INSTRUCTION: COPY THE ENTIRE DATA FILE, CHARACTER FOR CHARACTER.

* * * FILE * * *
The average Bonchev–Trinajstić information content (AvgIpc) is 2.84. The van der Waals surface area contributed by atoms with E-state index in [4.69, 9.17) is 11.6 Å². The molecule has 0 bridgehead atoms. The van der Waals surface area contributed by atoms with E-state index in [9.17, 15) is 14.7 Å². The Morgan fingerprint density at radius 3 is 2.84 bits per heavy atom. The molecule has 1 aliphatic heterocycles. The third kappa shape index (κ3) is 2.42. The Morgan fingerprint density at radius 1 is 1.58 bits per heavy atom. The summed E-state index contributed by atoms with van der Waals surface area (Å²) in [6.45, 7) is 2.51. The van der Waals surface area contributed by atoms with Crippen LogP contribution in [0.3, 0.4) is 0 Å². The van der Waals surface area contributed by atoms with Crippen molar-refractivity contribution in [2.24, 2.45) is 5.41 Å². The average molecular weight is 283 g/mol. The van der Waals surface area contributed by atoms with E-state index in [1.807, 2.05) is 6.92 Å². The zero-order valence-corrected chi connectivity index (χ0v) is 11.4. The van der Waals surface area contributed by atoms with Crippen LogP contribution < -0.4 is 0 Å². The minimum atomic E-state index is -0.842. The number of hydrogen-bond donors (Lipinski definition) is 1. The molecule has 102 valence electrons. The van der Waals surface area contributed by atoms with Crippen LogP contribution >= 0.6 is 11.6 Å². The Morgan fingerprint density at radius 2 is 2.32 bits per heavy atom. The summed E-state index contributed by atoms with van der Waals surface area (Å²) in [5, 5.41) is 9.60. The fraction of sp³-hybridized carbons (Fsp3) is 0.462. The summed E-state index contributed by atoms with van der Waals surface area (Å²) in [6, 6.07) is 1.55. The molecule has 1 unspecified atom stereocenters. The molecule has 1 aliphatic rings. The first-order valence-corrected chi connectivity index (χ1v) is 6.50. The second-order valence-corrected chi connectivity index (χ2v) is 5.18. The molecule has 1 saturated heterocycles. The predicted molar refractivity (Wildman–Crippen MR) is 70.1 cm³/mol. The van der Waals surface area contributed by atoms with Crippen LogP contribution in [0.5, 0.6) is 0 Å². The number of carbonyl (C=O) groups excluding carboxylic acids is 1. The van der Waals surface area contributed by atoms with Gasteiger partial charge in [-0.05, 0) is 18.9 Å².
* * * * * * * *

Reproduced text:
The average Bonchev–Trinajstić information content (AvgIpc) is 2.84. The van der Waals surface area contributed by atoms with E-state index in [4.69, 9.17) is 11.6 Å². The molecule has 0 bridgehead atoms. The van der Waals surface area contributed by atoms with E-state index in [9.17, 15) is 14.7 Å². The Morgan fingerprint density at radius 3 is 2.84 bits per heavy atom. The molecule has 1 aliphatic heterocycles. The third kappa shape index (κ3) is 2.42. The Morgan fingerprint density at radius 1 is 1.58 bits per heavy atom. The summed E-state index contributed by atoms with van der Waals surface area (Å²) in [6.45, 7) is 2.51. The van der Waals surface area contributed by atoms with Crippen LogP contribution in [0.3, 0.4) is 0 Å². The van der Waals surface area contributed by atoms with Crippen molar-refractivity contribution in [2.24, 2.45) is 5.41 Å². The average molecular weight is 283 g/mol. The van der Waals surface area contributed by atoms with E-state index in [1.807, 2.05) is 6.92 Å². The zero-order valence-corrected chi connectivity index (χ0v) is 11.4. The van der Waals surface area contributed by atoms with Crippen LogP contribution < -0.4 is 0 Å². The minimum atomic E-state index is -0.842. The number of hydrogen-bond donors (Lipinski definition) is 1. The molecule has 102 valence electrons. The van der Waals surface area contributed by atoms with Crippen LogP contribution >= 0.6 is 11.6 Å². The Morgan fingerprint density at radius 2 is 2.32 bits per heavy atom. The summed E-state index contributed by atoms with van der Waals surface area (Å²) in [5, 5.41) is 9.60. The fraction of sp³-hybridized carbons (Fsp3) is 0.462. The summed E-state index contributed by atoms with van der Waals surface area (Å²) in [6, 6.07) is 1.55. The molecule has 1 unspecified atom stereocenters. The molecule has 1 aliphatic rings. The first-order valence-corrected chi connectivity index (χ1v) is 6.50. The second-order valence-corrected chi connectivity index (χ2v) is 5.18. The molecule has 1 saturated heterocycles. The predicted molar refractivity (Wildman–Crippen MR) is 70.1 cm³/mol. The van der Waals surface area contributed by atoms with Crippen LogP contribution in [0.5, 0.6) is 0 Å². The number of carbonyl (C=O) groups excluding carboxylic acids is 1. The van der Waals surface area contributed by atoms with Gasteiger partial charge in [-0.05, 0) is 18.9 Å².